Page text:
The younger brother of the powerful Parley
P. Pratt, it would have been easy for Orson Pratt to stand in his brother's
shadow, but he was a giant in his own right and stood in no man's shadow
save it be possibly in Joseph's and Brigham's.
Orson Pratt was born September 19, 1811 in Hartford,
Washington County, New York, the son of Jared Pratt and his wife Charity
Dickinson Pratt. Parley had a fairly extensive education for the day, studying
arithmetic, bookkeeping, geography, grammar, and surveying. All of these
would prove invaluable to him on various church assignments.
Orson was introduced to the Church by his older brother,
Parley P., who baptized him on his nineteenth birthday, September 19, 1830
in Canaan, Columbia County, New York. He was ordained an Elder three months
later by the Prophet Joseph Smith and
immediately set out for Colesville, New York, his first mission. This was
the first of a number of short missions in which Orson visited New York,
Ohio, Missouri, and the Eastern States.
On February 2, 1832, he was ordained a High Priest
by Sidney Rigdon and as a High Priest
he continued his missions, preaching in Pennsylvania, New York, New Jersey,
Vermont, New Hampshire, Connecticut, and Massachusetts.
Orson added theology to his educational pursuits
by attending the School of the Prophets in the spring of 1833, then left
again on another series of short missions. Orson and his companions were
quite sucessful in their missionary efforts, baptizing several hundred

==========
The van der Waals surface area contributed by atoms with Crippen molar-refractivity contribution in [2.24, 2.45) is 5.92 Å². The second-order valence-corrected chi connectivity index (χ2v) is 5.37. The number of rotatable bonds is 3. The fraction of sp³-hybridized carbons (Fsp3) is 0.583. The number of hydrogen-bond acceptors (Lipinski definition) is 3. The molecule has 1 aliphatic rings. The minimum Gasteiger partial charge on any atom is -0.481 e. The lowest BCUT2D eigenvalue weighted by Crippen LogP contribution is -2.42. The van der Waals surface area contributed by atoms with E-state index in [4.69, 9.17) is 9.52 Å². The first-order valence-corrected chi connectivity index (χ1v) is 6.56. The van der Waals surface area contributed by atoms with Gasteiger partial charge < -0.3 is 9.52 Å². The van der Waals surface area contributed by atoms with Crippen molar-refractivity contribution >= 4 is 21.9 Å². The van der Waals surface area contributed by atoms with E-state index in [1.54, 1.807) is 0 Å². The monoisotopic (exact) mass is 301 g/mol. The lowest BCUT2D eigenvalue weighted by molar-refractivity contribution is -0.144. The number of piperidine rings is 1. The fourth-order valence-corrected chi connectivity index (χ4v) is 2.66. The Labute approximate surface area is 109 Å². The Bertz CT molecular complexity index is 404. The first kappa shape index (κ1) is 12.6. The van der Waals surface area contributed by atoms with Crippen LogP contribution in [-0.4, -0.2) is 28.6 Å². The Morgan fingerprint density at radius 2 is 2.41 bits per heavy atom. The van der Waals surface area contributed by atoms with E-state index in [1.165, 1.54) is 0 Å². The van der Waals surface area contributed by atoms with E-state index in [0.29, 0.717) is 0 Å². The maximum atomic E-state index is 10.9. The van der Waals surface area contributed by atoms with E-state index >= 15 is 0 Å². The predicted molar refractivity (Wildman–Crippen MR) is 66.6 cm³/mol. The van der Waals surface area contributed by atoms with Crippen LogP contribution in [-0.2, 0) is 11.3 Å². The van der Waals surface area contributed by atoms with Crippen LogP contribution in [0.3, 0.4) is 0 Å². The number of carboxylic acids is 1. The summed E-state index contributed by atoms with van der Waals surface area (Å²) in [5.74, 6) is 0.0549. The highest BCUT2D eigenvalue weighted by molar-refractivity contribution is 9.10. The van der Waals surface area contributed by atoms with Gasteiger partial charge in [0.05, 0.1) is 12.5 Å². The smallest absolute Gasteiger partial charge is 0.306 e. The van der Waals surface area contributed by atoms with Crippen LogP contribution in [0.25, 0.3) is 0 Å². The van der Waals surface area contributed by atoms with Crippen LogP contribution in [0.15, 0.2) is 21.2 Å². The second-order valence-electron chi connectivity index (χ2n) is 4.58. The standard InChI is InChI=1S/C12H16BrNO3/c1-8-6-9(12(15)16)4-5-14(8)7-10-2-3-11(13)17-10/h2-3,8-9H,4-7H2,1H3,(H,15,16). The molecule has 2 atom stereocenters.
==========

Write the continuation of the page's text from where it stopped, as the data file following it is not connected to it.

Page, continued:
In 1834, Orson was appointed a recruiter for < HREF="zionscamp.htm">Zion's
Camp and when the troop departed Kirtland, the young High Priest was with
them. It was from Zion's Camp that the Twelve and the Seventy were selected,
and Orson was ordained an Apostle and took his seat with the Twelve on
April 26, 1835.
On July 4, 1836, Orson married Sarah Marinda Bates
by whom he would father twelve children. Later Orson would practice plural
marriage. He had a total of forty-five children on record.
From 1839 to 1841 Elder Pratt participated
in the very successful mission of the Twelve to the British Isles, spending
much of his time in Scotland. At Edinburgh in September 1840, he published
his first missionary tract, An Interesting Account of Several Remarkable
Visions. This pamphlet contained the first public recording of Joseph
Smith's first vision and also summarized basic LDS beliefs. It contained a
list somewhat resembling the "Articles of Faith" in the Wentworth Letter
authored by Joseph Smith.
His return to Nauvoo in 1841 came at an inopportune
time for Orson personally. He was caught in the cross-currents of the controversy
and rumors surrounding the recently revealed revelations concerning plural
marriage. Unable to understand and accept, he found himself in a state
of rebellion against Joseph Smith as a result of which he was excommunicated
August 20th 1842. After several months of seeking the truth regarding
both Joseph Smith's revelations and the newly introduced practice of plural
marriage, Pratt accepted both with such assurance that he spent the rest
of his life in their defense. He was reinstated in the Quorum of the Twelve